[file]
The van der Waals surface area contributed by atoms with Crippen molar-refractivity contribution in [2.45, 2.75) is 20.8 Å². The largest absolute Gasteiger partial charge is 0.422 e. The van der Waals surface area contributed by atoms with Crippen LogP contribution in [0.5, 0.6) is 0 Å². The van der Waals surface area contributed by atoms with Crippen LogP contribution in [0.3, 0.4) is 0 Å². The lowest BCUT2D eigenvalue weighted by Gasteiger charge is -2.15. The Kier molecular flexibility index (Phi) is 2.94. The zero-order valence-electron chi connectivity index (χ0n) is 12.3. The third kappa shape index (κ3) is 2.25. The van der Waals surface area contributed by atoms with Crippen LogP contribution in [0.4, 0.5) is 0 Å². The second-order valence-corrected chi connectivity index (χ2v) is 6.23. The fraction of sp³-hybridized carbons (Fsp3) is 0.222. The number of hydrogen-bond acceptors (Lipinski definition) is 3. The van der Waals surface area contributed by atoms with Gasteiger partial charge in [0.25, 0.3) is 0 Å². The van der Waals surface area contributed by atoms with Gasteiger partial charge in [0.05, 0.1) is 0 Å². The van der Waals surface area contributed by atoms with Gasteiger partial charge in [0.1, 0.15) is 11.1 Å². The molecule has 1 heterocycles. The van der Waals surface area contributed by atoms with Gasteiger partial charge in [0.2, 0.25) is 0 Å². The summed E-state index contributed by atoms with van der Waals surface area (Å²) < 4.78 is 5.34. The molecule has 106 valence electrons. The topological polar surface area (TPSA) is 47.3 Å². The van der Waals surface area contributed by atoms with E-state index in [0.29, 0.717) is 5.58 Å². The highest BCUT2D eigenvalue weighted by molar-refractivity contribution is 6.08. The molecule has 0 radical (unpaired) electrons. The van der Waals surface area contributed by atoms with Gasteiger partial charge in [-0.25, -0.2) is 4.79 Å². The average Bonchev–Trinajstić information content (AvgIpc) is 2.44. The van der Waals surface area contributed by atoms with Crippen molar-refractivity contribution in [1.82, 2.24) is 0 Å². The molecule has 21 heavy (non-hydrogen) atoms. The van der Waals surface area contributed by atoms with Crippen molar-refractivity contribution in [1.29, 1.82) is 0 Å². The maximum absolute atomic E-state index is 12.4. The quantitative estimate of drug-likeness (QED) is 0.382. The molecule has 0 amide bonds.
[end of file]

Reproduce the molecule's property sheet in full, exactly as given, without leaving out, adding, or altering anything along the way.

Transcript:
The van der Waals surface area contributed by atoms with Crippen molar-refractivity contribution in [2.45, 2.75) is 20.8 Å². The largest absolute Gasteiger partial charge is 0.422 e. The van der Waals surface area contributed by atoms with Crippen LogP contribution in [0.5, 0.6) is 0 Å². The van der Waals surface area contributed by atoms with Crippen LogP contribution in [0.3, 0.4) is 0 Å². The lowest BCUT2D eigenvalue weighted by Gasteiger charge is -2.15. The Kier molecular flexibility index (Phi) is 2.94. The zero-order valence-electron chi connectivity index (χ0n) is 12.3. The third kappa shape index (κ3) is 2.25. The van der Waals surface area contributed by atoms with Crippen LogP contribution in [0.4, 0.5) is 0 Å². The second-order valence-corrected chi connectivity index (χ2v) is 6.23. The fraction of sp³-hybridized carbons (Fsp3) is 0.222. The number of hydrogen-bond acceptors (Lipinski definition) is 3. The van der Waals surface area contributed by atoms with Gasteiger partial charge in [0.25, 0.3) is 0 Å². The van der Waals surface area contributed by atoms with Gasteiger partial charge in [0.05, 0.1) is 0 Å². The van der Waals surface area contributed by atoms with Gasteiger partial charge in [0.1, 0.15) is 11.1 Å². The molecule has 1 heterocycles. The van der Waals surface area contributed by atoms with Gasteiger partial charge in [0.2, 0.25) is 0 Å². The summed E-state index contributed by atoms with van der Waals surface area (Å²) < 4.78 is 5.34. The molecule has 106 valence electrons. The topological polar surface area (TPSA) is 47.3 Å². The van der Waals surface area contributed by atoms with E-state index in [0.29, 0.717) is 5.58 Å². The highest BCUT2D eigenvalue weighted by molar-refractivity contribution is 6.08. The molecule has 0 radical (unpaired) electrons. The van der Waals surface area contributed by atoms with Gasteiger partial charge in [-0.25, -0.2) is 4.79 Å². The average Bonchev–Trinajstić information content (AvgIpc) is 2.44. The van der Waals surface area contributed by atoms with Crippen molar-refractivity contribution in [1.82, 2.24) is 0 Å². The molecule has 21 heavy (non-hydrogen) atoms. The van der Waals surface area contributed by atoms with Crippen molar-refractivity contribution in [1.29, 1.82) is 0 Å². The maximum absolute atomic E-state index is 12.4. The quantitative estimate of drug-likeness (QED) is 0.382. The molecule has 0 amide bonds.